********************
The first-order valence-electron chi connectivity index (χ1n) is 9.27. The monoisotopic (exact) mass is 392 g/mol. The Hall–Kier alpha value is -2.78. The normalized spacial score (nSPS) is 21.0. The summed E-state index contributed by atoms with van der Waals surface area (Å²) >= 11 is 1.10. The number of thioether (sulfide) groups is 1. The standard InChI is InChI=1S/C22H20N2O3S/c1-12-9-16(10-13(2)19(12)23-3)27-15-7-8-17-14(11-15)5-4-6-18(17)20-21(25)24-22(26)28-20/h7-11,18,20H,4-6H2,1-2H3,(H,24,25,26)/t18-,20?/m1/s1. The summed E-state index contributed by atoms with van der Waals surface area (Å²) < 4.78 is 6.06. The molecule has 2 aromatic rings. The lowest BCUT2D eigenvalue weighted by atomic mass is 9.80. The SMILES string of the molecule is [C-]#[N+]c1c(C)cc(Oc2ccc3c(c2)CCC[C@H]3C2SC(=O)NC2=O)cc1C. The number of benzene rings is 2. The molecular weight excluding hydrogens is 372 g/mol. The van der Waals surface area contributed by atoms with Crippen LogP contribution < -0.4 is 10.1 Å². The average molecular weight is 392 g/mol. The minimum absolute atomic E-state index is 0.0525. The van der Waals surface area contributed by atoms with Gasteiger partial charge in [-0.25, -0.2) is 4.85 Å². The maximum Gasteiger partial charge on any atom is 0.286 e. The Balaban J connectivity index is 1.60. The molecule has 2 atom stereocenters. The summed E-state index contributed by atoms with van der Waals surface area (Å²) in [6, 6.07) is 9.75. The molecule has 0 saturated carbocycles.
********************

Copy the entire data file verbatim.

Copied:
The first-order valence-electron chi connectivity index (χ1n) is 9.27. The monoisotopic (exact) mass is 392 g/mol. The Hall–Kier alpha value is -2.78. The normalized spacial score (nSPS) is 21.0. The summed E-state index contributed by atoms with van der Waals surface area (Å²) >= 11 is 1.10. The number of thioether (sulfide) groups is 1. The standard InChI is InChI=1S/C22H20N2O3S/c1-12-9-16(10-13(2)19(12)23-3)27-15-7-8-17-14(11-15)5-4-6-18(17)20-21(25)24-22(26)28-20/h7-11,18,20H,4-6H2,1-2H3,(H,24,25,26)/t18-,20?/m1/s1. The summed E-state index contributed by atoms with van der Waals surface area (Å²) < 4.78 is 6.06. The molecule has 2 aromatic rings. The lowest BCUT2D eigenvalue weighted by atomic mass is 9.80. The SMILES string of the molecule is [C-]#[N+]c1c(C)cc(Oc2ccc3c(c2)CCC[C@H]3C2SC(=O)NC2=O)cc1C. The number of benzene rings is 2. The molecular weight excluding hydrogens is 372 g/mol. The van der Waals surface area contributed by atoms with Crippen LogP contribution < -0.4 is 10.1 Å². The average molecular weight is 392 g/mol. The minimum absolute atomic E-state index is 0.0525. The van der Waals surface area contributed by atoms with Gasteiger partial charge in [-0.25, -0.2) is 4.85 Å². The maximum Gasteiger partial charge on any atom is 0.286 e. The Balaban J connectivity index is 1.60. The molecule has 2 atom stereocenters. The summed E-state index contributed by atoms with van der Waals surface area (Å²) in [6, 6.07) is 9.75. The molecule has 0 saturated carbocycles.